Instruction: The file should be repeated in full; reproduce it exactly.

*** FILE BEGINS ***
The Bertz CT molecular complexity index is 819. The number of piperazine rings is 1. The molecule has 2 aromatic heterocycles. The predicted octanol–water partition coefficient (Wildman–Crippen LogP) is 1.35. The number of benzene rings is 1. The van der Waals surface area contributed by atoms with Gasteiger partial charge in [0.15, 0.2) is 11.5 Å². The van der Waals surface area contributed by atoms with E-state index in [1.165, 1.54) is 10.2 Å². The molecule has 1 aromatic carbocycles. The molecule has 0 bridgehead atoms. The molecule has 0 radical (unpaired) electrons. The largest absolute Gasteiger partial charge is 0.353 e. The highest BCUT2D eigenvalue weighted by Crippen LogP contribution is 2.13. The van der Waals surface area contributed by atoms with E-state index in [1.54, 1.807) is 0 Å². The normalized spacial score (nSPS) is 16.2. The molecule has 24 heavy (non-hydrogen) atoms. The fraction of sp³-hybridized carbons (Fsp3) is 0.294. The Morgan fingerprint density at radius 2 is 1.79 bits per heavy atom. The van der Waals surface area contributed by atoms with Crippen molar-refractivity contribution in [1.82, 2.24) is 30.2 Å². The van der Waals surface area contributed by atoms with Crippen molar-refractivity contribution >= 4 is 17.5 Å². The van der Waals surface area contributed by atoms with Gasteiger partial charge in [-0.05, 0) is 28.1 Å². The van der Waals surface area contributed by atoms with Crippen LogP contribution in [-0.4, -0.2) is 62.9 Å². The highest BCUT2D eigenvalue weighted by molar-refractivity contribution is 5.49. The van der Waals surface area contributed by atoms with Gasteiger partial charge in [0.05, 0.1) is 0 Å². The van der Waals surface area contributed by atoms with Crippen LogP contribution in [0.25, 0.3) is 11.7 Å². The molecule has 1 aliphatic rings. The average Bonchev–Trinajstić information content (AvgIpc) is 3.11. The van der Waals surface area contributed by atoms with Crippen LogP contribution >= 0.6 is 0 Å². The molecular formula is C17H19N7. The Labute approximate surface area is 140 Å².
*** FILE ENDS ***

The Bertz CT molecular complexity index is 819. The number of piperazine rings is 1. The molecule has 2 aromatic heterocycles. The predicted octanol–water partition coefficient (Wildman–Crippen LogP) is 1.35. The number of benzene rings is 1. The van der Waals surface area contributed by atoms with Gasteiger partial charge in [0.15, 0.2) is 11.5 Å². The van der Waals surface area contributed by atoms with E-state index in [1.165, 1.54) is 10.2 Å². The molecule has 1 aromatic carbocycles. The molecule has 0 bridgehead atoms. The molecule has 0 radical (unpaired) electrons. The largest absolute Gasteiger partial charge is 0.353 e. The highest BCUT2D eigenvalue weighted by Crippen LogP contribution is 2.13. The van der Waals surface area contributed by atoms with E-state index in [1.54, 1.807) is 0 Å². The normalized spacial score (nSPS) is 16.2. The molecule has 24 heavy (non-hydrogen) atoms. The fraction of sp³-hybridized carbons (Fsp3) is 0.294. The Morgan fingerprint density at radius 2 is 1.79 bits per heavy atom. The van der Waals surface area contributed by atoms with Crippen molar-refractivity contribution in [1.82, 2.24) is 30.2 Å². The van der Waals surface area contributed by atoms with Crippen molar-refractivity contribution >= 4 is 17.5 Å². The van der Waals surface area contributed by atoms with Gasteiger partial charge in [-0.05, 0) is 28.1 Å². The van der Waals surface area contributed by atoms with Crippen LogP contribution in [-0.4, -0.2) is 62.9 Å². The highest BCUT2D eigenvalue weighted by molar-refractivity contribution is 5.49. The van der Waals surface area contributed by atoms with Gasteiger partial charge in [0.05, 0.1) is 0 Å². The van der Waals surface area contributed by atoms with Crippen LogP contribution in [0.25, 0.3) is 11.7 Å². The molecule has 1 aliphatic rings. The average Bonchev–Trinajstić information content (AvgIpc) is 3.11. The van der Waals surface area contributed by atoms with Crippen LogP contribution >= 0.6 is 0 Å². The molecular formula is C17H19N7. The Labute approximate surface area is 140 Å².